Historically the interplay between these approaches was seen as fruitful. “Because no position, no point of view, goes for long unchallenged, so Anglicans tend to be in a permanent state of discomfort and disagreement with one another,” according to Richard Holloway, the Bishop of Edinburgh, who regards the conflict as an inescapable part of theological and spiritual growth.

But the spirit of confrontation which characterised the Eighties began to affect the way these groups dealt with one another. “A growing intolerance has set in. It can be seen in the way people are taking up more entrenched positions in the General Synod,” said George Austin.

One leading Liberal David Jenkins, the Bishop of Durham, agrees:  “It does seem to be a feature of the present times that the way you show you believe something is by shouting slogans and refusing to listen to arguments. But this sort of sectarianism isn’t a sign of deep faith, an inquiring spirituality and a caring humanity but something much more defensive, almost fearful and neurotic.”

Leading Churchmen have a variety of views on the causes of this

increased tension. Some blame the General Synod itself and the next decade is bound to see calls for reform of its structure and style.

“It does seem to have been captured by aping parliamentary procedure and heightening party conflict,” said Dr Jenkins. “It has not been able to recapture that sense of common belonging which goes much deeper than any questions, that sense of staying together to say our prayers and to worship whilst working out our disagreements.”

Dr John Habgood, the Archbishop of York, cites something deeper. “The whole of Britain has been going through a period of considerable social change. There has been a social polarisation which has reflected itself in church circles. When you’ve got divisive issue, like the ordination of women, a lot of other relatively minor issues get sucked into the orbit of the major one. The churchmanship has been sharpened by the issue of the ordination of women.”

“In a period of change people look to religious faith to provide the stability and security which is lacking in other departments of life. You can cope with this in two ways. One way is to say: There is an eternal set of truths, enshrined in prayers and doctrines, and provided we hang on to these one has a certainty unobtainable elsewhere in this changing world.

“The other is to say: We find God precisely in the dynamism of the change; we need not be confused or bewildered because we haven’t got all the answers because in asking the questions we begin to penetrate more deeply into the mystery of Christ.” There is bound to be some tension between those who adopt these widely differing approaches. And the greater the change the more the tension will be.

Robert Runcie’s great achievement, his colleagues are now realising, has been holding the Church together while it works through those problems. “Strong leadership may entail standing up to the extremes and in that respect he has been very strong,” said Dr Habgood.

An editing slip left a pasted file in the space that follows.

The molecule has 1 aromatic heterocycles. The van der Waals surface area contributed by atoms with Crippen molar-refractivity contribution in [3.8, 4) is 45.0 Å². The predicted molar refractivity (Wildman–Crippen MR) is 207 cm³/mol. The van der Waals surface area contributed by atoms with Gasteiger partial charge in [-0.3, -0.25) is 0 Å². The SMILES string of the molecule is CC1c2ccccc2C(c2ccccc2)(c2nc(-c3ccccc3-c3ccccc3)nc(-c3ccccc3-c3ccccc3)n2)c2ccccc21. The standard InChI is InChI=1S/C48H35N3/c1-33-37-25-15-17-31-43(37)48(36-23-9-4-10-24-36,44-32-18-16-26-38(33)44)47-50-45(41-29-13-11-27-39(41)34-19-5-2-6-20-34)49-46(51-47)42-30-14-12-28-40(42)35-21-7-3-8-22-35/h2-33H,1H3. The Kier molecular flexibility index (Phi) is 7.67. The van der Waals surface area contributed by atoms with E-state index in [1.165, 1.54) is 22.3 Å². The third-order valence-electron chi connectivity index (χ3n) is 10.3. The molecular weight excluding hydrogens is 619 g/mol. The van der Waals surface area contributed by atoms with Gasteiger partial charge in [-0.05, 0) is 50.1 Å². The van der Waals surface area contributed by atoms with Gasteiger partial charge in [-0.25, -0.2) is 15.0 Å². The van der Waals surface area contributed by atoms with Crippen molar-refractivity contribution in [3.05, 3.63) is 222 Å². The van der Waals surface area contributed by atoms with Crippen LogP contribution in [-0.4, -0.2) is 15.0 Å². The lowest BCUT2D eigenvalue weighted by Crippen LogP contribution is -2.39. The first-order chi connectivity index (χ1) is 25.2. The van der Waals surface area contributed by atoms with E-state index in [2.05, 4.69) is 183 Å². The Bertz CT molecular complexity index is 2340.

“He’s had this very real sense of the importance of keeping people together but not dodging the issues. It has cost him a great deal personally. He’s been bombarded from all sides for not taking the right line or being wet and taking no line at all,” said David Jenkins.

“But he’s not been waffling or procrastinating. He’s been creating the space and time within which people can resolve their tensions naturally. I might myself wish that he’d been more decisive and more outspoken on some points but when you look at it over 10 years you can see a consistency of approach which you can respect.”

The Bishop of Durham has been happy to forgo decisions in his pet areas because he knows that decisions will be also be forgone at the other end of the spectrum. Michael Baughen, the Bishop of Chester, a leading evangelical, would have liked “a more prominent emphasis upon the centrality of Christ as Saviour”, a “more explicit lead in evangelism” and a condemnation of the “damaging statements by extreme liberals”. But if Dr Runcie felt he could not provide these Evangelicals were at least “thankful for his holding to the centre of the Faith”.

This encompassing approach, according to Richard Harries, the Bishop of Oxford, has meant that few people within the Church have felt alienated in this period. Dr Runcie’s style gave “every faction a feeling that it was understood and had a part in the process.”

It was a technique which he employed on an international as well as a national level. The tensions within the various churches in the Anglican Communion led many to suppose that it was about to fall apart. What communion could there be between US Episcopalians who were on the point of consecrating women bishops and the hardline English opponents of allowing women even to be priests? How could Anglicans in the Third World be expected to take such matters seriously when their concerns were with more fundamental matters like saving their people from starvation?

Yet by assiduous travel – he visited 22 of the 28 national churches, often several times – he built such bonds of personal warmth and loyalty that the 1988 Lambeth Conference of the Anglican Communion confounded all the critics’ suggestions that it was on the point of collapse. It was a tremendous personal success for Robert Runcie and probably the high point of his archiepiscopate.